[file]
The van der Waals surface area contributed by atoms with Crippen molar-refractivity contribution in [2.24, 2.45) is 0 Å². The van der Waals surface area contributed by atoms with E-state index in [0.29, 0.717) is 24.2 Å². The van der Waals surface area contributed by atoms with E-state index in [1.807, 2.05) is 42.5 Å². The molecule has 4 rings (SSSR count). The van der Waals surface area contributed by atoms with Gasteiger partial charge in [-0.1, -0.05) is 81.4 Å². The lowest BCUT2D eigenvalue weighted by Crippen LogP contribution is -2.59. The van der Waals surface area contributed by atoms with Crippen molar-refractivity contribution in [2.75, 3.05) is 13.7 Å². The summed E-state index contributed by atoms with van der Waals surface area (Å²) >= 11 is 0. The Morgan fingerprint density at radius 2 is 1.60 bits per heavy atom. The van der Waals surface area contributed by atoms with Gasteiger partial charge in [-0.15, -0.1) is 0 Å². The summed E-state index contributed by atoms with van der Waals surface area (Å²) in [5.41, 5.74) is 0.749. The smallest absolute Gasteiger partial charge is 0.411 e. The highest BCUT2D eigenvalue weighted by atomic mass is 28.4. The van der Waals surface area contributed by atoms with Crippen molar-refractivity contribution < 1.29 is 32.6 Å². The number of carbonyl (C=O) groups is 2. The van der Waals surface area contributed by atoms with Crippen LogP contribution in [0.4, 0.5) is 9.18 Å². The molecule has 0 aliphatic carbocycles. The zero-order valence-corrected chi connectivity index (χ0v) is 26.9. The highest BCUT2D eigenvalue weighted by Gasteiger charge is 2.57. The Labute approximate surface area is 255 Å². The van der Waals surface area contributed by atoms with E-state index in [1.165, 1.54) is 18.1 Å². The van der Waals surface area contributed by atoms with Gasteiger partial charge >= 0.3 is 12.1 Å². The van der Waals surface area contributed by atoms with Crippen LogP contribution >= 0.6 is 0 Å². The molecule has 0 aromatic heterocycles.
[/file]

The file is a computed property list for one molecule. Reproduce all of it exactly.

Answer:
The van der Waals surface area contributed by atoms with Crippen molar-refractivity contribution in [2.24, 2.45) is 0 Å². The van der Waals surface area contributed by atoms with E-state index in [0.29, 0.717) is 24.2 Å². The van der Waals surface area contributed by atoms with E-state index in [1.807, 2.05) is 42.5 Å². The molecule has 4 rings (SSSR count). The van der Waals surface area contributed by atoms with Gasteiger partial charge in [-0.1, -0.05) is 81.4 Å². The lowest BCUT2D eigenvalue weighted by Crippen LogP contribution is -2.59. The van der Waals surface area contributed by atoms with Crippen molar-refractivity contribution in [2.75, 3.05) is 13.7 Å². The summed E-state index contributed by atoms with van der Waals surface area (Å²) >= 11 is 0. The Morgan fingerprint density at radius 2 is 1.60 bits per heavy atom. The van der Waals surface area contributed by atoms with Gasteiger partial charge in [-0.15, -0.1) is 0 Å². The summed E-state index contributed by atoms with van der Waals surface area (Å²) in [5.41, 5.74) is 0.749. The smallest absolute Gasteiger partial charge is 0.411 e. The highest BCUT2D eigenvalue weighted by atomic mass is 28.4. The van der Waals surface area contributed by atoms with Crippen molar-refractivity contribution < 1.29 is 32.6 Å². The number of carbonyl (C=O) groups is 2. The van der Waals surface area contributed by atoms with Crippen LogP contribution in [0.4, 0.5) is 9.18 Å². The molecule has 0 aliphatic carbocycles. The zero-order valence-corrected chi connectivity index (χ0v) is 26.9. The highest BCUT2D eigenvalue weighted by Gasteiger charge is 2.57. The Labute approximate surface area is 255 Å². The van der Waals surface area contributed by atoms with E-state index in [1.165, 1.54) is 18.1 Å². The van der Waals surface area contributed by atoms with Gasteiger partial charge >= 0.3 is 12.1 Å². The van der Waals surface area contributed by atoms with Crippen LogP contribution >= 0.6 is 0 Å². The molecule has 0 aromatic heterocycles.